Medicine has the power to help and to heal, but if it isn’t taken properly - or worse, not taken at all - it can’t do its job. Sadly, this scenario plays out half the time medicine is prescribed. That means that every time a doctor writes a prescription, it has a 50/50 chance of being followed by the patient.
When patients don’t adhere to their medicines – failing to get the prescriptions filled and take them as prescribed by their doctor – they run the risk of worsening health conditions and even death. Health care experts estimate that nonadherence costs the U.S. health care system hundreds of billions of dollars annually.
Why don’t some patients take their medicines as directed?
According to one study, as many as one in three patients never even fill their prescriptions. This may be because patients cannot afford the cost of the medicine, but other complex factors can be social , therapy-related or condition-related.
Nonadherence can happen unintentionally, like when patients forget doses, or intentionally, in cases when patients willfully stop taking their medicines as prescribed because they start to feel better or because continuing treatment is cost-prohibitive. Patients are also more likely to forget their doctor’s instructions if they are nervous. The number of pills and the duration of treatment can also factor into adherence success.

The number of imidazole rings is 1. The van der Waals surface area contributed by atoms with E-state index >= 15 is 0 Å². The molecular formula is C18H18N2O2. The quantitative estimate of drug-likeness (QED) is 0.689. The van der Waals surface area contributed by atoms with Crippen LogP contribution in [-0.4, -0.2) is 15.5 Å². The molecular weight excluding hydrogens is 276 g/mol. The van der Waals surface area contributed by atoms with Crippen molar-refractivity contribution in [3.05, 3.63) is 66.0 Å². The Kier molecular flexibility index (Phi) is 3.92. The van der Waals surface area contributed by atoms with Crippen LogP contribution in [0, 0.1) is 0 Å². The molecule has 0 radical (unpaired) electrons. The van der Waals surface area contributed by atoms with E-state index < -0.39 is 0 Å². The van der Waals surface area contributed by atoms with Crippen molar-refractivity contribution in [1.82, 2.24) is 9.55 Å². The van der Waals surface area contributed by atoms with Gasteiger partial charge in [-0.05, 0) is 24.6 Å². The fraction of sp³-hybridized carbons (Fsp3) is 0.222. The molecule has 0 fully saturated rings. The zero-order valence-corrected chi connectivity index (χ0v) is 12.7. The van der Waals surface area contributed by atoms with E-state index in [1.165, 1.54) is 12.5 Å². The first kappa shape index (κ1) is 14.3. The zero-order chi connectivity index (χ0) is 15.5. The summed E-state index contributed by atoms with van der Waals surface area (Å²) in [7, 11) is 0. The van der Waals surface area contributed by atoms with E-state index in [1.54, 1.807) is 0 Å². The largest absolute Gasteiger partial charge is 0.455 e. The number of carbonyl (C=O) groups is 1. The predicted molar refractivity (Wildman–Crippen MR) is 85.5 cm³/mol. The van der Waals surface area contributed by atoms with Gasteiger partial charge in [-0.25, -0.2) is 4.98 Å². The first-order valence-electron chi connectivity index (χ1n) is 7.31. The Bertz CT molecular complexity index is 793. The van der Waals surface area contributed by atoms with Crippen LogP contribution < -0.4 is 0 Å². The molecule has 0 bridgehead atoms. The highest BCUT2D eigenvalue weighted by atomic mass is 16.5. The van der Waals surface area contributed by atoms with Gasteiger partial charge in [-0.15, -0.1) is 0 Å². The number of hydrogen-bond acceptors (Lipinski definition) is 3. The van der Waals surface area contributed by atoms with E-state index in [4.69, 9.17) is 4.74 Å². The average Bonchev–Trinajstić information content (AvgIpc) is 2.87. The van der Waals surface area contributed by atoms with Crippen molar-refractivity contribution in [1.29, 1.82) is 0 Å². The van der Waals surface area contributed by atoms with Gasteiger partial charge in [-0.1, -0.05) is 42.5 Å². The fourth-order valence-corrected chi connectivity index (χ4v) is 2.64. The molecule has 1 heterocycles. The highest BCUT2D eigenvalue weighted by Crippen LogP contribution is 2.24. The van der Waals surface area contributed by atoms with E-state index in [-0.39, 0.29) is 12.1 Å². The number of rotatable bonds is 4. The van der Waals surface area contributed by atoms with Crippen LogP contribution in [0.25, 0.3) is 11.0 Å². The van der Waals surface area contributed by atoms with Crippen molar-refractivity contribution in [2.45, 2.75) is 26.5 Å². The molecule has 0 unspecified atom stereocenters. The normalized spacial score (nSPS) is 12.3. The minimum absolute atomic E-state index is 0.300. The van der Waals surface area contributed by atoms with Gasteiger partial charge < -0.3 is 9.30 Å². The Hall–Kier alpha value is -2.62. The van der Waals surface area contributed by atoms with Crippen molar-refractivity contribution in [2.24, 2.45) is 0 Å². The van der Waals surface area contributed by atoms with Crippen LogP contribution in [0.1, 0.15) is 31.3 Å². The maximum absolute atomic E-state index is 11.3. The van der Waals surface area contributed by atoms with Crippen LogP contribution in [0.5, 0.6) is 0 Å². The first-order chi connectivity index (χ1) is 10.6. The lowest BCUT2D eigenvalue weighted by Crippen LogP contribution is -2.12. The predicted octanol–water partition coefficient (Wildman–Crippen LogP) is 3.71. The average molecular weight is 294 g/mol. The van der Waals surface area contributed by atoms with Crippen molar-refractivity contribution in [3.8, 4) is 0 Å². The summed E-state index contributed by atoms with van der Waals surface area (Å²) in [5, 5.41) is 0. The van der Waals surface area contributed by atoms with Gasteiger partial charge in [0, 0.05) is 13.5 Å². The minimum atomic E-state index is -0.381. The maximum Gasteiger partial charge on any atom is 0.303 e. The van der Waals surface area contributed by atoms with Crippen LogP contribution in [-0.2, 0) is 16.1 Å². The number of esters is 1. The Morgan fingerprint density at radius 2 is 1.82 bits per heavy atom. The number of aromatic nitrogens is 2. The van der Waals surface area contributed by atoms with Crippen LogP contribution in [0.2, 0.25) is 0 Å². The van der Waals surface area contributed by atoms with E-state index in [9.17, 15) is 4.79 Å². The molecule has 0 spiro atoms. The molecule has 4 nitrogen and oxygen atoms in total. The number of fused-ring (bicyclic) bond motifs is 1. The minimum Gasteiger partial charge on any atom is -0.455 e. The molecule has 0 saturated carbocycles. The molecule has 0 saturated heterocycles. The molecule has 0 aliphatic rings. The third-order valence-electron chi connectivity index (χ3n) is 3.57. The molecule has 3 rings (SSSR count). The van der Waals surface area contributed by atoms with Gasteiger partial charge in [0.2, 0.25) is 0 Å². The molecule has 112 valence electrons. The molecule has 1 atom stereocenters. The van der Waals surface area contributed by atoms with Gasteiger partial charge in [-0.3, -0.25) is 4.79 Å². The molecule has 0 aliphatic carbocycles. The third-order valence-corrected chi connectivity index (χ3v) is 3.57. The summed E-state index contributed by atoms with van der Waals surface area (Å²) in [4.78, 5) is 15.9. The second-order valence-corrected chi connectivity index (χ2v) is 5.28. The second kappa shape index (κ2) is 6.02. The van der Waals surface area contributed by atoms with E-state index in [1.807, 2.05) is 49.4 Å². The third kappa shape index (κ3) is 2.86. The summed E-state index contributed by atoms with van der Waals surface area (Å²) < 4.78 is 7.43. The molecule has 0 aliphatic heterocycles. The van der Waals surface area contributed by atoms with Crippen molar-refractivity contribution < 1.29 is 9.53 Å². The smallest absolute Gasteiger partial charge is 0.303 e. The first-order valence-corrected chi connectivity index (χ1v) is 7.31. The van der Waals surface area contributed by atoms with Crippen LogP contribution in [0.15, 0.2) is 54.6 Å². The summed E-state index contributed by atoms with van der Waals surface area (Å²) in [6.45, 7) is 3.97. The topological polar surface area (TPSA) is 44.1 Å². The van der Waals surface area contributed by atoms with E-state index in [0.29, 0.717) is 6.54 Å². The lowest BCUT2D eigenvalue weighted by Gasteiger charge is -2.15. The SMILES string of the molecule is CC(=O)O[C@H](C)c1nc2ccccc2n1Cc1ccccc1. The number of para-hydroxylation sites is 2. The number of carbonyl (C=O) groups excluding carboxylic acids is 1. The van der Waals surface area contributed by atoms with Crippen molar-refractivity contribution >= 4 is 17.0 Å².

Are there any ways to improve medication adherence?
The U.S. Food and Drug Administration (FDA) has released eight tips to help patients take their medicines as prescribed or instructed. Tips include taking the medicine at the same time each day and tying medicines to a daily routine. Patients can also create a medications calendar or use a pill container with separate boxes for each day of the week. One study showed that patients who receive mail-order medicines at home were more likely to be adherent.
For patients who are not taking their medicines properly because of cost, other options exist. Patients who are uninsured, underinsured or struggling with the cost of medicines may qualify for drug assistance through the Partnership for Prescription Assistance (PPA), a free and confidential service designed to help people match with programs that could provide them with their medicines for free or at a discount.
Remember to talk with your doctor if you have questions about your prescription, or if you are experiencing side effects.
If you or someone you love struggles with affordable access to medicines, there are resources available that may be able to help: The Partnership for Prescription Assistance (PPA) helps connect patients with patient assistance programs that provide free or nearly free prescription medicines. For more information, visit www.pparx.org.